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By Nivedita Bhattacharjee
WASHINGTON, Sept 5 United Airlines plans to
return cash to shareholders after paying down debt next year,
and the airline is on track to hit its target of 10 percent
return on capital, the chief financial officer said on Thursday.
United Continental Holdings Inc plans to pay off
$800 million in debt next year, which will strengthen the
balance sheet enough to allow it to return cash to shareholders,
CFO John Rainey said at the Reuters Aerospace and Defense
Rainey also said he thinks the airline industry is strong
enough to weather disruptions that a possible U.S. war in Syria
"A lot of carriers are beginning to return cash to
shareholders. Every carrier is headed down that path," he said
at the summit, held at the Reuters office in Washington, D.C.
"Clearly, we have an intention of doing that."
The $800 million debt was used for liquidity, rather than
financing aircraft, and is not something the airline wants to
carry on its books.
"Once we pay that off, our balance sheet has a very
different look than it did three or four years ago, and I think
then we can have a much more rational discussion about the best
way to increase shareholder value," Rainey said.
"It's my full intention to pay that off next year."
Rainey also said that while he was worried about the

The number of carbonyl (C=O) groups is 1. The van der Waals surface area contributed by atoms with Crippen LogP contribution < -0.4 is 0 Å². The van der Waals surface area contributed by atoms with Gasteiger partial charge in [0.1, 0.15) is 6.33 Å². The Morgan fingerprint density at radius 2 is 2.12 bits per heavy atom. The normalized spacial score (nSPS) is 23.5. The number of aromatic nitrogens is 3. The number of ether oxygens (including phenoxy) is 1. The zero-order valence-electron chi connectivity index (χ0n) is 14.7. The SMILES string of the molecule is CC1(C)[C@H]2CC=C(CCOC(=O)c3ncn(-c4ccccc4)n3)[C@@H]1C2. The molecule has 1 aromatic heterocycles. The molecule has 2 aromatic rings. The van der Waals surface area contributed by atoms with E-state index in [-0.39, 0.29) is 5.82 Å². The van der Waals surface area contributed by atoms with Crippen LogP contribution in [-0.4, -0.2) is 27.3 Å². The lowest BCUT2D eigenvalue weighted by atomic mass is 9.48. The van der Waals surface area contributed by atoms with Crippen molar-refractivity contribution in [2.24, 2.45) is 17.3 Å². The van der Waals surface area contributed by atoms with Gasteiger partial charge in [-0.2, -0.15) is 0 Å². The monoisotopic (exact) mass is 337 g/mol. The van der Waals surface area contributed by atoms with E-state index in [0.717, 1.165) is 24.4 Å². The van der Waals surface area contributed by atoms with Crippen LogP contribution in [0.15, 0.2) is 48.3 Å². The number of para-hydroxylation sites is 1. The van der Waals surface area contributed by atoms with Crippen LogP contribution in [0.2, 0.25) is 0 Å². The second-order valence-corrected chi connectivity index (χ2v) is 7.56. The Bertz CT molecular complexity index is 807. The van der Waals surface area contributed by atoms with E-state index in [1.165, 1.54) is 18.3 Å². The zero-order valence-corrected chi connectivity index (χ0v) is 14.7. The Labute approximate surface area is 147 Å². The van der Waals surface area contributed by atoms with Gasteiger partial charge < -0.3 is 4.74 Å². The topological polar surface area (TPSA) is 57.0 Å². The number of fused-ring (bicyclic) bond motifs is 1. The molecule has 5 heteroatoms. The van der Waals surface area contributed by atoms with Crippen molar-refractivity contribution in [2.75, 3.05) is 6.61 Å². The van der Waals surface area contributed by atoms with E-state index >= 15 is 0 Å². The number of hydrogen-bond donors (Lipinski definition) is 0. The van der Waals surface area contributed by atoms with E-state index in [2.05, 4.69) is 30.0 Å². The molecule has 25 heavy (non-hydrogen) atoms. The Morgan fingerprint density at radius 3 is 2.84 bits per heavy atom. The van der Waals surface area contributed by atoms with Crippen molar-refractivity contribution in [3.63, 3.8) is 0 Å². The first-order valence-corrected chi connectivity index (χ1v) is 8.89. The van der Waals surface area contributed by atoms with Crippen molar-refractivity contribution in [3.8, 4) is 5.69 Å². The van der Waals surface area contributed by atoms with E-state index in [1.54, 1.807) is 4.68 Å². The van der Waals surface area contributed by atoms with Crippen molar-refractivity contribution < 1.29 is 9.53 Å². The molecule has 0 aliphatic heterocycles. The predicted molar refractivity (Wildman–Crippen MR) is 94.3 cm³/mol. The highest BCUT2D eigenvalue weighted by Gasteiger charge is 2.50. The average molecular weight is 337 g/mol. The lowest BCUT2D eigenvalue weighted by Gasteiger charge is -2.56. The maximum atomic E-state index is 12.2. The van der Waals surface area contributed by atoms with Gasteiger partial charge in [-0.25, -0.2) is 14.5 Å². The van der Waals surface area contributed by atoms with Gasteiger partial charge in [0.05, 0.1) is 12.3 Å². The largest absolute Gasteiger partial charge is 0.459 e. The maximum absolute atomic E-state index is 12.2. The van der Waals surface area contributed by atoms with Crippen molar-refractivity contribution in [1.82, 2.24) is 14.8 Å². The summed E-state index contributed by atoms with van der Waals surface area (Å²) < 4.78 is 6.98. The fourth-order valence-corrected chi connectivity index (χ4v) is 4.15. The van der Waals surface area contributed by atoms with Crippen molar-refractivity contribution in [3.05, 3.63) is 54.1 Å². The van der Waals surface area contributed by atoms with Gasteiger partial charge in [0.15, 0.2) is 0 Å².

potential effects of a U.S. strike on Syria in terms of jet fuel
prices and the airline industry, carriers were on a much more
stable footing than previously.
"Six or seven years ago, people would be talking about, 'Can
the industry survive this?'" He added that airline industry
liquidity could weather the effects of a possible war.
Regarding the Syria situation, he said United is not fully
hedged against a rise in jet fuel prices.
"I am concerned," he said. "Clearly, as jet fuel prices go
up, we're not 100 percent protected from that, and it will have
He added, however: "We've reformed ourselves as a business
and we've actually taken steps to mute the impact of these type
of exogenous events."
Separately on Thursday, United said it would recall 600
pilots who had been furloughed in previous years.
The Air Line Pilots Association union said the carrier
started laying off pilots in September 2008, leading to a total
of 1,437 pilots furloughed. United now has more than 12,000
United said a labor agreement reached on Wednesday allowed
the airline to recall the workers.
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(Editing by Alwyn Scott and Matthew Lewis)